Given what we know of Lemongrab’s character, it might seem irreverant to make him Christ, especially since I’ve analyzed him as Adam and fallen humanity. But Jesus’s lineage is traced back to Adam and he’s often described as suceeding where Adam failed. Jesus often calls himself “Son of Man”–where adam means man. So, seeing Lemongrab as Adam in one picture and as Christ in another highlights that connection. Though it might make us more comfortable for Lemonhope to be the baby Christ, Princess Bubblegum didn’t create Lemohope, so the mother connection would be lost. As it stands, Lemongrab as both Adam and Christ presents an image of both fallenness and hope.

Marceline the Pietà Queen

You can find these and other works by the same artist here: http://www.mcrcsm.com/#/madonnas/

 

The second print in this fanartist’s set doesn’t continue the narrative of Princess Bubblegum and Lemograb. Instead, it places Marceline as Mary and Ice King as the dead Christ. It’s easy to see how this parallels their narrative in the show. Before Ice King was Ice King, he was Simon and he took care of Marceline in the aftermath of the Mushroom War. However, he eventually succumbed to the power of his crown, which made him lose his memory and become the Ice King. Marceline mourns this “death” and that’s highlighted in the icon. Mary cannot save her son Jesus from physical death, nor can Marceline save Simon/Ice King from a psychological one. In the moment when Mary holds Jesus’s dead body, there is no hope of the resurrection. This is a Madonna who has met the world’s cruelty and seen what Christ becomes. Marceline has also seen what Simon becomes–how power corrupts a man she saw as a parent and not only makes him forget her, but also forget himself.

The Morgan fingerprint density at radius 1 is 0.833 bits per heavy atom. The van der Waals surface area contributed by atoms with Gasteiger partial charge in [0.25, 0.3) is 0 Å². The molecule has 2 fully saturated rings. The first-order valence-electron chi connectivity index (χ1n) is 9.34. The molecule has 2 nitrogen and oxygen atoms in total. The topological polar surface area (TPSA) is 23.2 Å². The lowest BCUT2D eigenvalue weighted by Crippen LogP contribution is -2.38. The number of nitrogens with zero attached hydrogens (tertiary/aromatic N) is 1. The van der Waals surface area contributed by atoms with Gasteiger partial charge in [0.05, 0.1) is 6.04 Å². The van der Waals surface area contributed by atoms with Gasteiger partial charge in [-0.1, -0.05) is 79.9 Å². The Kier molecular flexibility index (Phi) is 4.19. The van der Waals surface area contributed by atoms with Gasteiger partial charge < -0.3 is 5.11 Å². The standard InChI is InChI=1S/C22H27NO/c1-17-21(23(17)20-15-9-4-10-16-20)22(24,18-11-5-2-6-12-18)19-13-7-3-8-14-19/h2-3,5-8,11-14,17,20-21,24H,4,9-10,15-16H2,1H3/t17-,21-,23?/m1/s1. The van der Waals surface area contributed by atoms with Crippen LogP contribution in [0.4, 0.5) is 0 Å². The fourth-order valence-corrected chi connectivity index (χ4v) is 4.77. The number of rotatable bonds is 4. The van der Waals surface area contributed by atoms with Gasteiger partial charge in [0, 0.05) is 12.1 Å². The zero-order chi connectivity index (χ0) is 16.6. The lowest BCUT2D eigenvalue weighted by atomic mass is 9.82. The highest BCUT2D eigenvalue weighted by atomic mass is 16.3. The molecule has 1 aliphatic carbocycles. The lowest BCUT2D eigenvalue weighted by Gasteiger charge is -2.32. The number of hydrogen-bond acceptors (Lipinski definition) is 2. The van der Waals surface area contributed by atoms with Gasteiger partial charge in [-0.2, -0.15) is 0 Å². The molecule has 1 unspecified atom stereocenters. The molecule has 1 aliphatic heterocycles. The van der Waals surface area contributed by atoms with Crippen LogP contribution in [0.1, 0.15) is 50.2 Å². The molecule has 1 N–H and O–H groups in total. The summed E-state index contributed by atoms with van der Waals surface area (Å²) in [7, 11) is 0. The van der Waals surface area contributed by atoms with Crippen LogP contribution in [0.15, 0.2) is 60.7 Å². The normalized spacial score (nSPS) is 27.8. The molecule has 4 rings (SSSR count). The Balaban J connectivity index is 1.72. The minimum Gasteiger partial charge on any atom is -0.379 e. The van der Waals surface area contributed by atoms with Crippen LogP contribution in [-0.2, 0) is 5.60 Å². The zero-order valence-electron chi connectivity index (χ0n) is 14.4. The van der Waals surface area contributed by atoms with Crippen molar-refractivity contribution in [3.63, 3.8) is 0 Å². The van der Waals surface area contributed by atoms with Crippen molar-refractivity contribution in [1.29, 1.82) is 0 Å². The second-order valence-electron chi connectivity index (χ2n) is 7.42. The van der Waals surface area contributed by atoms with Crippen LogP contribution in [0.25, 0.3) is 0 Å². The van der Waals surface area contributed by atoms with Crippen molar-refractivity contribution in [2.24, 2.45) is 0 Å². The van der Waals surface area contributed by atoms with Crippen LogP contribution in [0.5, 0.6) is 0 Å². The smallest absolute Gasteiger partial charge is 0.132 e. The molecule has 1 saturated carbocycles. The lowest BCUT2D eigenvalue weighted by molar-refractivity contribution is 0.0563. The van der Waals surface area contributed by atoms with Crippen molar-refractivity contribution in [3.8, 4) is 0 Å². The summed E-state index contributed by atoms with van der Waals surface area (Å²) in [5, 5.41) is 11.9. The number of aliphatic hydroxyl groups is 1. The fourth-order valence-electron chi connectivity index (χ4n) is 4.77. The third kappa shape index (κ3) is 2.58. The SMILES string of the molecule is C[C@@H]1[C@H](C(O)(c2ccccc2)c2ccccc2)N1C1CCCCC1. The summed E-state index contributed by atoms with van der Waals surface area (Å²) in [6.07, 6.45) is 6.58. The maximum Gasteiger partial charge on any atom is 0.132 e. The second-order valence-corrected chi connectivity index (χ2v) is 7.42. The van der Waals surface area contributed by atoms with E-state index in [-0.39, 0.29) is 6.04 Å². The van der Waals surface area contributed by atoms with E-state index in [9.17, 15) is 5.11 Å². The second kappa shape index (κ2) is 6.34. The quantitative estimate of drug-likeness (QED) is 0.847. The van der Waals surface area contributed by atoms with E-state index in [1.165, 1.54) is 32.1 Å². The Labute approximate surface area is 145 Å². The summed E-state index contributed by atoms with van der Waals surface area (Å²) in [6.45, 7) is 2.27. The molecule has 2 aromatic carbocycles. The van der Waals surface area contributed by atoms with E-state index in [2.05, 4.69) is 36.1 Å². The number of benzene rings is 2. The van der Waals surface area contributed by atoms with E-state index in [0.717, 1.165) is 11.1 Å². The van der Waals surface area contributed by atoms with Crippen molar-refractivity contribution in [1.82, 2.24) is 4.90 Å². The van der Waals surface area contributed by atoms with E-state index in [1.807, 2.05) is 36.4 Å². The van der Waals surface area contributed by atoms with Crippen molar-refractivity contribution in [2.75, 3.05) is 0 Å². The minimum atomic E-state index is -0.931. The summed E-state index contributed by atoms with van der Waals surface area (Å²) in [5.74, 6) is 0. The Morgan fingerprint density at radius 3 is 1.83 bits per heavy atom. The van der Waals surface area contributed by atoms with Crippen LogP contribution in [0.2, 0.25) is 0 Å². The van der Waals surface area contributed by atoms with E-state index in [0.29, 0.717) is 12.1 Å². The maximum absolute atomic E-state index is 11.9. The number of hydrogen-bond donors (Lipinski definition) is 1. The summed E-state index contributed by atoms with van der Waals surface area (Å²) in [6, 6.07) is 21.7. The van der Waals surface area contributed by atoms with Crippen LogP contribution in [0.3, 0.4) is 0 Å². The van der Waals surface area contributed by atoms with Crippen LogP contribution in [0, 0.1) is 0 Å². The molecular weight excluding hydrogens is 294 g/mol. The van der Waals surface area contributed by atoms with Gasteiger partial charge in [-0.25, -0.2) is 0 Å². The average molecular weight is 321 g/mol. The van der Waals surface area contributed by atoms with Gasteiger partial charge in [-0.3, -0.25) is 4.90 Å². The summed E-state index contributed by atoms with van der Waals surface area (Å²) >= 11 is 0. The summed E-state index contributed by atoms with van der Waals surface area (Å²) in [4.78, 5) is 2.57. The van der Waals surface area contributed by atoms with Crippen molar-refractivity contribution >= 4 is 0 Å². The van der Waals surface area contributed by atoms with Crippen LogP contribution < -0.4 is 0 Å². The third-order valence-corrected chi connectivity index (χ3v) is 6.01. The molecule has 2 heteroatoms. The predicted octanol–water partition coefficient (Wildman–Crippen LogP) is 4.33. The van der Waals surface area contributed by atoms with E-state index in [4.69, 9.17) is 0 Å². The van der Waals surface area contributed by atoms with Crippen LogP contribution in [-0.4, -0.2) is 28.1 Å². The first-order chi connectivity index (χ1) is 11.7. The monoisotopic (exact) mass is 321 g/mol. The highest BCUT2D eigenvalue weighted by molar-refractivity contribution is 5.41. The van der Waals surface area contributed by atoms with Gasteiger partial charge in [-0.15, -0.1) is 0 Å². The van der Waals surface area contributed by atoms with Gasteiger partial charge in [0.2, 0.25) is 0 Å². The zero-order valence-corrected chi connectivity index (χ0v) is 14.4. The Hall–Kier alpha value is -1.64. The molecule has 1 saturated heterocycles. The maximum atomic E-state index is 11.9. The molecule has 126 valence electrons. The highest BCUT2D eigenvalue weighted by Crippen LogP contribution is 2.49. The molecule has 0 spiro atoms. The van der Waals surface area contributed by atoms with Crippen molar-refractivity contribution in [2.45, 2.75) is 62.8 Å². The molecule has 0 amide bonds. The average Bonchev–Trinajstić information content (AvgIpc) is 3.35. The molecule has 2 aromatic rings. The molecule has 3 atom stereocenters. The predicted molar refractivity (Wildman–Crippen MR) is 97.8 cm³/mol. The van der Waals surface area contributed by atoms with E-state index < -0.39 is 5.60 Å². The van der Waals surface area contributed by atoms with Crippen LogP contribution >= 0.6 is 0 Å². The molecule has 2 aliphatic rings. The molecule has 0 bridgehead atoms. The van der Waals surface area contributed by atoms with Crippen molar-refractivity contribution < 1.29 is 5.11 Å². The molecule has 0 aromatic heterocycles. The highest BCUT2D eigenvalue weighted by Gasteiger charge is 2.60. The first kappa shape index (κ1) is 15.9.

Whether or not Simon “resurrects” remains to be seen. Admittedly, I don’t see much more to his placement as Christ than his relationship to Marceline, but it’s entirely possible that I’m not postmodern enough to see it or make a solid point about it. Like Lemongrab, everything else we see in Ice King’s character doesn’t match Christ. He’s an unsympathetic villain until his backstory shows up. Likewise, Marceline doesn’t create Simon/Ice King, though she may be trying to recreate him by making him remember who he was before the crown. There’s also an interesting play in that she’s a vampire, and vampires and Christianity have a long, turbulent history.

So, the parallels aren’t perfect, but they don’t have to be. It’s just fanart–fanart of fanart if we’re being honest about where iconography comes from in the first place. Adventure Time likely won’t explore many religious themes (though I wouldn’t be mad if it did), but it has certainly inspired religious art that, rather than being written off as irreverent, can instead make us think about the religious figures these characters are posing as.

The Creation of Lemongrab: An Unacceptable Icon